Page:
Procedure : 2017/2585(RSP)
Document stages in plenary
Document selected : B8-0238/2017

Texts tabled :


Debates :

Votes :

PV 06/04/2017 - 7.6
Explanations of votes

Texts adopted :


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further to Question for Oral Answer B8‑xxxx

pursuant to Rule 128(5) of the Rules of Procedure

on the European Solidarity Corps (2017/2629(RSP))

Petra Kammerevert on behalf of the Committee on Culture and Education

European Parliament resolution on the European Solidarity Corps (2017/2629(RSP))  

The European Parliament,

–  having regard to the Charter of Fundamental Rights of the European Union,

–  having regard to the Commission communication of 7 December 2016 entitled ‘A European Solidarity Corps’ (COM(2016)0942),

–  having regard to its resolution of 27 October 2016 on European Voluntary Service and the promotion of volunteering in Europe(1),

–  having regard to its resolution of 19 January 2016 on the role of intercultural dialogue, cultural diversity and education in promoting EU fundamental values(2),

–  having regard to its resolution of 22 April 2008 on the role of volunteering in contributing to economic and social cohesion(3),

–  having regard to the Council Recommendation of 20 December 2012 on the validation of non-formal and informal learning(4),

–  having regard to the Policy Agenda for Volunteering in Europe (PAVE)(5) and the draft European Charter on the Rights and Responsibilities of Volunteers(6),

–  having regard to the question to the Commission on the European Solidarity Corps (O-000020/2017 – B8-xxxx/2017),

–  having regard to the question to the Commission on Volunteering and European Voluntary Service (O-000107/2016 – B8-1803/2016),

–  having regard to the motion for a resolution of the Committee on Culture and Education,

–  having regard to Rules 128(5) and 123(2) of its Rules of Procedure,

A.  whereas the foundations of the European Union are based on fundamental ideas, values and principles, which are agreed and subscribed to by the Member States;

B.  whereas the principle of solidarity of the European Union is one of its fundamental principles and is based on sharing both advantages and burdens;

C.  whereas the solidarity principle has been a driving force behind the development of the European Voluntary Service (EVS), which has yielded extraordinary results during its 20-year history that should not be undone;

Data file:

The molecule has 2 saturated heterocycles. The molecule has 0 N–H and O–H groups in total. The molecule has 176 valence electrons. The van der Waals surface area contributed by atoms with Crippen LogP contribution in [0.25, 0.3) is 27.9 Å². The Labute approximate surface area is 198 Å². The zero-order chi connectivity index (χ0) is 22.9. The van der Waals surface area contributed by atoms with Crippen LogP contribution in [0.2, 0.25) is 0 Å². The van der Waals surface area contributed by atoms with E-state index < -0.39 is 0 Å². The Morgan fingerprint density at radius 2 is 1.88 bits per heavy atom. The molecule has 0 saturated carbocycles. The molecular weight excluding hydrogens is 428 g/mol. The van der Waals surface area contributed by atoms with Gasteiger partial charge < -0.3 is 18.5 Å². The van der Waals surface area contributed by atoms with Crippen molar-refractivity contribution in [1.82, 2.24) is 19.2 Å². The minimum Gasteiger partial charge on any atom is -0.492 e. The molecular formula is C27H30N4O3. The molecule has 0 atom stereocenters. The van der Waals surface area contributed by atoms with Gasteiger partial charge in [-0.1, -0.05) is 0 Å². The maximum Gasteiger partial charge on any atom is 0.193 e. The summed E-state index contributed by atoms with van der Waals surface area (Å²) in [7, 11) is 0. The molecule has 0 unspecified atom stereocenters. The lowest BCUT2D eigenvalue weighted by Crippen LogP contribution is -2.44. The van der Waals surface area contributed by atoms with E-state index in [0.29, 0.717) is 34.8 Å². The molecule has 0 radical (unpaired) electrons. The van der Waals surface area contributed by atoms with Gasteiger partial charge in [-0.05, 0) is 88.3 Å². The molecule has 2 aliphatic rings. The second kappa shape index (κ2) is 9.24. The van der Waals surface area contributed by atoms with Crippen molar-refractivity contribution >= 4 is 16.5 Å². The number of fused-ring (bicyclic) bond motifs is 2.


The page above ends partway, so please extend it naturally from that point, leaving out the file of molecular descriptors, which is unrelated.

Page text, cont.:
D.  whereas the EU institutions and the Member States need to take a strong stand to actively support the civic involvement of citizens and recognise that volunteering contributes to strengthening the sense of solidarity, social responsibility, and shared common citizenship values and experiences;

E.  whereas the creation of the European Solidarity Corps (ESC) must be based on shared EU values, as defined in the Treaties and in the Charter of Fundamental Rights; whereas the goal of the ESC should be to build a sense of community, solidarity and social responsibility in Europe while providing a meaningful and empowering volunteering experience;

F.  whereas quality volunteering can create pathways into employment and open up opportunities for social inclusion;

G.  whereas most volunteering initiatives take place outside of EU programmes and need to be supported by a conducive legal and financial environment;

H.  whereas the EVS is the existing reference framework for volunteering activities in the EU, with a 20-year history of proven effectiveness, know-how and learning achievements; whereas any new EU-wide volunteering programmes should both complement and build on the EVS experience and other successful EU volunteering programmes, such as EU Aid Volunteers;

I.  whereas the ESC could represent an opportunity for young people, who are its primary target group (especially those from marginalised communities and poor socio-economic backgrounds), to make a valuable contribution to society and to increase the visibility of EU engagement and revitalise the wider debate on volunteering in Europe and its benefits for society;

J.  whereas civil society and youth organisations play an important role as providers of quality local, national and cross-border volunteering experiences; whereas continuous support, accompanied by a conducive legal and financial environment, is necessary in this regard;